Jeanie Groh column: The sticky stories
Covering education is normally really fun.
I love talking to students and teachers, going to schools and watching kids do cool projects. For the most part, I even find school board meetings interesting.
But like any reporter, sometimes this job puts me in sticky situations. This is true on any beat, but I think it’s especially true for the education beat because there’s nothing that gets people more emotional and passionate than their children.
Controversial policies, personnel and criminal matters are the stuff my nightmares are made of. Every story has two sides – or three or four or five – and it’s my job to accurately represent all views accurately and fairly.
There’s a lot that goes into writing a story for the Post, especially a controversial one.
Writing an article starts with digging up the background information on a topic. Sometimes this means sifting through state or federal law, while other times that means submitting a public records request for someone’s employment history or looking up old Salisbury Post articles from before my time here.
Next, I have to figure out who I need to talk to about the issue or topic at hand. The very most important thing to me is that I’m talking to people who are reliable and trustworthy and that have sufficient background or experience to be well informed.
This requires going through people who contact me, school officials, Facebook friends and a whole host of other sources.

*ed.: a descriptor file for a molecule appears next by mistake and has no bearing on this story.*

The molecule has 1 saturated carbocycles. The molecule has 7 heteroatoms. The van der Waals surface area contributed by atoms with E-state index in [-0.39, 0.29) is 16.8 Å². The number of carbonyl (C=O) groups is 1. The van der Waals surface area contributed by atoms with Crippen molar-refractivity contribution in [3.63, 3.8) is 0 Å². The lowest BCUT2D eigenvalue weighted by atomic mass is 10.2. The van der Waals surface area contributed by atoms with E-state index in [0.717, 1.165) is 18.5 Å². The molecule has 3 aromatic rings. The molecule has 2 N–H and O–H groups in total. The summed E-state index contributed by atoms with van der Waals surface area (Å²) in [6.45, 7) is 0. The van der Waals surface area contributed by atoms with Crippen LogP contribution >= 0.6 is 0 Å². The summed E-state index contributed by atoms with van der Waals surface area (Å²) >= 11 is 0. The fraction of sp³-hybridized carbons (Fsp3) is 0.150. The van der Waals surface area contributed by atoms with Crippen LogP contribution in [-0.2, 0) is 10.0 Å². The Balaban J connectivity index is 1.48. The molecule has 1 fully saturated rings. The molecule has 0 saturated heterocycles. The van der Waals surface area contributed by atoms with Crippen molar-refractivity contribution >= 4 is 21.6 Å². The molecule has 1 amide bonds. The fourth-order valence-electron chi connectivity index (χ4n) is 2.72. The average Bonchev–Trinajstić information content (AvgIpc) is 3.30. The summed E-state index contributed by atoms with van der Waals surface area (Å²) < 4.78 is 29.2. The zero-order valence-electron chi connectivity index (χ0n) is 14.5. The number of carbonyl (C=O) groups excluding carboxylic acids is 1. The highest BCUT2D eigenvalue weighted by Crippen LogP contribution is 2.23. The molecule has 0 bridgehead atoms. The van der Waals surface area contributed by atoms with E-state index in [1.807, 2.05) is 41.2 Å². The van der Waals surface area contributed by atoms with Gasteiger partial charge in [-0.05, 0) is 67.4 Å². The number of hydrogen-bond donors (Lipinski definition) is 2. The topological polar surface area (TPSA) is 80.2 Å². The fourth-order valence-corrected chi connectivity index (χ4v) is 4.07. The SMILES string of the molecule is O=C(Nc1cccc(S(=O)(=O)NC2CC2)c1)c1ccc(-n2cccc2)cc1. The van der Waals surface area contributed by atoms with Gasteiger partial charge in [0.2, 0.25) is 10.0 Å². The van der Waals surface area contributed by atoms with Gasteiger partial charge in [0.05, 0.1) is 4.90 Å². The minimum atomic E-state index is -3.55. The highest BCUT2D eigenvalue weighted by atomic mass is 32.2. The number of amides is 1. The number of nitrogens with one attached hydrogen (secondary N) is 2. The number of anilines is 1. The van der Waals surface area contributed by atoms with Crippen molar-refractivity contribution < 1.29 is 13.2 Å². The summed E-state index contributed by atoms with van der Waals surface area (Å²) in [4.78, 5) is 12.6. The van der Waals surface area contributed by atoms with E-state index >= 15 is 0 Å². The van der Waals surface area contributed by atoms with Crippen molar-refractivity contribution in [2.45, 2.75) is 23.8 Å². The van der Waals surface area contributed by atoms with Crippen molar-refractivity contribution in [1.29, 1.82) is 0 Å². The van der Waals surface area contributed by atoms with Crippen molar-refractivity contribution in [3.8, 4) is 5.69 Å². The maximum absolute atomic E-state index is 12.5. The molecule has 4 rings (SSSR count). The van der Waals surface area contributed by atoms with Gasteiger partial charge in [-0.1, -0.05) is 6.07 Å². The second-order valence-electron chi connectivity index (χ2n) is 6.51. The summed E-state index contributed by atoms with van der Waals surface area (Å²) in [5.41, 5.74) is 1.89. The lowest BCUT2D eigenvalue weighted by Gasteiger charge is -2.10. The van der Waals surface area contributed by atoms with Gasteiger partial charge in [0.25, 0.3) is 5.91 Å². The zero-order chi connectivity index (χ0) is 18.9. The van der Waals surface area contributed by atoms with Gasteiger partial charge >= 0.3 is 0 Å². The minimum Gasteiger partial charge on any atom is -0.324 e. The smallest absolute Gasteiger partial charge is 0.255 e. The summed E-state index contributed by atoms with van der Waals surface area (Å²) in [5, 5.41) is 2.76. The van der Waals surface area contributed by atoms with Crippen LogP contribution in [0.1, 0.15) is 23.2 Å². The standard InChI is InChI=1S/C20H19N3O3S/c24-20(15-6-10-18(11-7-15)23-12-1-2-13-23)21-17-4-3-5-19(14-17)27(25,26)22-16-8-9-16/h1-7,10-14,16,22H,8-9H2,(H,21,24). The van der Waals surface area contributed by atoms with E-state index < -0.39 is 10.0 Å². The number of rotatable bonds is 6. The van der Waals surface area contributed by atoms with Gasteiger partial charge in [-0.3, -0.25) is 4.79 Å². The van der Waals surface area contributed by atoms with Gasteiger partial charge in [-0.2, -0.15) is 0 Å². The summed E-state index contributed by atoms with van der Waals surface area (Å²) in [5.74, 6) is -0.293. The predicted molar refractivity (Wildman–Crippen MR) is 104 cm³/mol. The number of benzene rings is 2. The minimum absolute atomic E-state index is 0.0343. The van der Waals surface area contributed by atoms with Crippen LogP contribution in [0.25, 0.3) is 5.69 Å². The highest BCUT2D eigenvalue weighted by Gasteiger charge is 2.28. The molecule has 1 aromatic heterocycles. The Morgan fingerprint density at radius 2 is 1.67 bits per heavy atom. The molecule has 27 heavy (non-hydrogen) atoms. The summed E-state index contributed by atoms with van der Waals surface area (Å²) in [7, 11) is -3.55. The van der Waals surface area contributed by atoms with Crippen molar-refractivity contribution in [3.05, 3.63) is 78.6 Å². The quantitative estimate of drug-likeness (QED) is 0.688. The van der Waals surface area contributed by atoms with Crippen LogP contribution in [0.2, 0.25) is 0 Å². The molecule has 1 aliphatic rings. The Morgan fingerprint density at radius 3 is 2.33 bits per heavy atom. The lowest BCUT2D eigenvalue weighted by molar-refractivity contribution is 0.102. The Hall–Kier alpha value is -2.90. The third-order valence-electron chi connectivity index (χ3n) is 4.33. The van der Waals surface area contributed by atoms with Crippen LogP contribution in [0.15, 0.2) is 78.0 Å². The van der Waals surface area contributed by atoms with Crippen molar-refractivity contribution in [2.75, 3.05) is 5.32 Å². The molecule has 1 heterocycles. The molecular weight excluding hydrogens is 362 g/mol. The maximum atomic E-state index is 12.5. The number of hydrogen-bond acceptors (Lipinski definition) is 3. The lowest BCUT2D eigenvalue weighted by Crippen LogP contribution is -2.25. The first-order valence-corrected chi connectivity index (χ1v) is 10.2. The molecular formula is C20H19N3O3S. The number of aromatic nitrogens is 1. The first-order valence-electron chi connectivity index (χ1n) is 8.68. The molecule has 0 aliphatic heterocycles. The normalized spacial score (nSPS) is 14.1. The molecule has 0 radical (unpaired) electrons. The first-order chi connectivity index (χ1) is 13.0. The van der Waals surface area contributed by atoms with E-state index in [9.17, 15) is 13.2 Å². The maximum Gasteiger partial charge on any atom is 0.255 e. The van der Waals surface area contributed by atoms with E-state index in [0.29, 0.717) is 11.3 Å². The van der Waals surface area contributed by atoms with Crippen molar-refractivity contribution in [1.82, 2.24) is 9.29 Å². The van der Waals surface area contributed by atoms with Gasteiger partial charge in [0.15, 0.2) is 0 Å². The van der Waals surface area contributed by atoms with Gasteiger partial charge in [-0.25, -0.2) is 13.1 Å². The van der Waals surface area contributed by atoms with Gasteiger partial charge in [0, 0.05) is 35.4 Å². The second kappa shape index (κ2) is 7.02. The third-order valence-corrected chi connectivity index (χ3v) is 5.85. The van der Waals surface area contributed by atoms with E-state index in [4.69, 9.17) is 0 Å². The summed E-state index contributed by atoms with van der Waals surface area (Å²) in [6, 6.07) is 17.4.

After I figure out who to talk to, I have to get in touch with them and conduct interviews to fill in any holes in the information that I have and to better explain that person’s point of view.
This piece of the process gets particularly frustrating when people either don’t want to talk or legally can’t talk for whatever reason
Even though we know something is going on, if no one can provide credible information about it, there’s not much we can write.
It can especially be hard to get information about touchy situations from public school and college administrators — while there are some things that are public information and must be provided upon request, many other things must legally remain confidential to protect the privacy of its employees and students.
The name, age, title, salary, disciplinary action and dates of employment, along with dates, salaries and titles associated with any promotions or demotions are public record. Information pertaining to an active investigation, however, is confidential.
Finally, I have to take all that information and craft it into a concise, informative and balanced story.
I build an outline to make sure I hit all the important points, and then I sift through my notes, picking out the very best quotes that tell the story the best.
It’s also important to get the information out as quickly as possible, which has to be balanced with creating a story that represents all angles accurately.
My job is to peel away the layers of emotion and bias to try to help readers see all sides of a story so they can make their own decision.
These stories are the sticky stories. They’re uncomfortable, they leave you with an uneasy feeling and sometimes they fuel even more controversy.
You can never make everyone happy with the sticky stories. But the sticky stories are the important stories – they lead to awareness, transparency and transformation.